Here are some visual design rules you can learn once and use many times in your career. They’re safe.
Pure black looks unnatural on a screen, and pure white is too bright. Use a vey dark and very light grey, respectively. Any other references to “black” and “white” in these rules assume you’re following this rule.
A neutral is generally a black, white, or grey. If you use colour in your interface, add a little bit of that colour to your neutrals. If you use the HSB colour system (and you should) less than 5 Saturation should do it.
Important elements means buttons, content, or anything else that the user needs to notice. Elements that the user does not need to notice (e.g. structural elements, drop-shadows) can use as little contrast as possible.
This is vague, but very important. You should be deliberate about absolutely everything in your design. This means whitespace, alignment, size, spacing, colour, shadows. Everything. If I point at a random part of your design and you don't have an explanation for why it looks that way, you’re not finished.
Mathematical alignment is when you tell your design software to centre something in its container and think you’re done. But some shapes don’t suit being aligned in this way. Very often you will need to align things by eye so that it looks good.
This applies to all text. The bigger the text, the less space you need between each letter and each line. The reverse is also true.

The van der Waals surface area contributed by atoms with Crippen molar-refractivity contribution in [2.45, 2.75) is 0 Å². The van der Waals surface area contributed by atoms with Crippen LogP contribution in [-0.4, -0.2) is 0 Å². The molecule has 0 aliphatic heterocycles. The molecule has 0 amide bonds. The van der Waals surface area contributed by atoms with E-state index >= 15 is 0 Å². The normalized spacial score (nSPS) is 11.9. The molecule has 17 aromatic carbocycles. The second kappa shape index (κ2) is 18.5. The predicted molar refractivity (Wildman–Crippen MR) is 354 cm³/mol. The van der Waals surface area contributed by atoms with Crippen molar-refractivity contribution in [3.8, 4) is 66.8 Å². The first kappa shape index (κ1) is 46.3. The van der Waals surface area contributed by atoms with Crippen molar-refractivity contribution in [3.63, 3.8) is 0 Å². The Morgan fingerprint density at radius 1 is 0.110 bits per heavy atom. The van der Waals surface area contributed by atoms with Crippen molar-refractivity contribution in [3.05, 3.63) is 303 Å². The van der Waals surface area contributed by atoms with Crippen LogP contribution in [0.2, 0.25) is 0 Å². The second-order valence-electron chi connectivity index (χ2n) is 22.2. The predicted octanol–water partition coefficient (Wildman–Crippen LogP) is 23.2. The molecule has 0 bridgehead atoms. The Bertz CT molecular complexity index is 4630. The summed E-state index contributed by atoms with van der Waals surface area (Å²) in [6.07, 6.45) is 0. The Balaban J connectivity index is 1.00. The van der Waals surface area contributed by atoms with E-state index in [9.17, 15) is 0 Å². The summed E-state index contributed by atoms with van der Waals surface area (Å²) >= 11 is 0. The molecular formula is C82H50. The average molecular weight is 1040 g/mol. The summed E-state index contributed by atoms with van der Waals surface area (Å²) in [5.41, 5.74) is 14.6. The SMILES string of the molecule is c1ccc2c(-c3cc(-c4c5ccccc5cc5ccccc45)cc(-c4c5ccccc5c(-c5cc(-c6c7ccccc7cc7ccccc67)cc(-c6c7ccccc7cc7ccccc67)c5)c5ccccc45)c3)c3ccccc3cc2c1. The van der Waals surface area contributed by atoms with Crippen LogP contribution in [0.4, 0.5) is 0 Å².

Example: If you have a card with a 1px border and a dark background, and it sits on top of an even darker background, the 1px border should be lighter than both of them. It should not be set to a brightness somewhere between the card and page background colours. The same applies to light background colours: the 1px border should be darker than both background colours.
If something is not aligned with anything else in the interface, it looks terrible. Ideally each element will be aligned with other elements based on some kind of logic.
It’s OK if some colours in your palette share the same brightness value, but if a colour has a different brightness value it should be noticeably different.
Having some neutrals with a little bit of warm colour and some with cool colours looks bad.
The spacing you use between elements, and the size of elements, should be determined by some kind of scale. This will help the design to look consistent. An easy way to do this is a column grid and a baseline grid.
If you have a series of elements in a row or column, and some are more visually heavy than others (two buttons and three links, for example), you should arrange them like a triangle. The visually heaviest element should go first, and the least heavy element last, in order. One caveat is that the visually heaviest element should be on the outside edge. If your elements are against the right edge of the design, for example, the heaviest element should be against the right edge.
If you’re going to break your design up into vertical columns, use 12 columns. A 12 column grid can be broken up into 1 column, 2 columns, 3 columns, and 4 columns, so it gives you a lot of flexibility.
When you’re measuring out space between elements in a design—for example if you want 100px of vertical space between blocks of content on a landing page—the spacing should be from one point of high contrast to the next.
A white background with black paragraphs of text means that the points of contrast will be the end of one paragraph and the start of the next. But if you put a black background behind one white paragraph, the spacing should run from the end of one paragraph to the start of the black background, then again from the start of the black background to the start of the paragraph.
As elements on the screen get closer to the user, they should get lighter. This applies to both light and dark mode UIs.
e.g. If you create a shadow which extends 4 pixels on the Y axis, use a blur value of 8 pixels. As the element gets “closer” to the viewer, it’s a good idea to also lower the opacity of the shadow.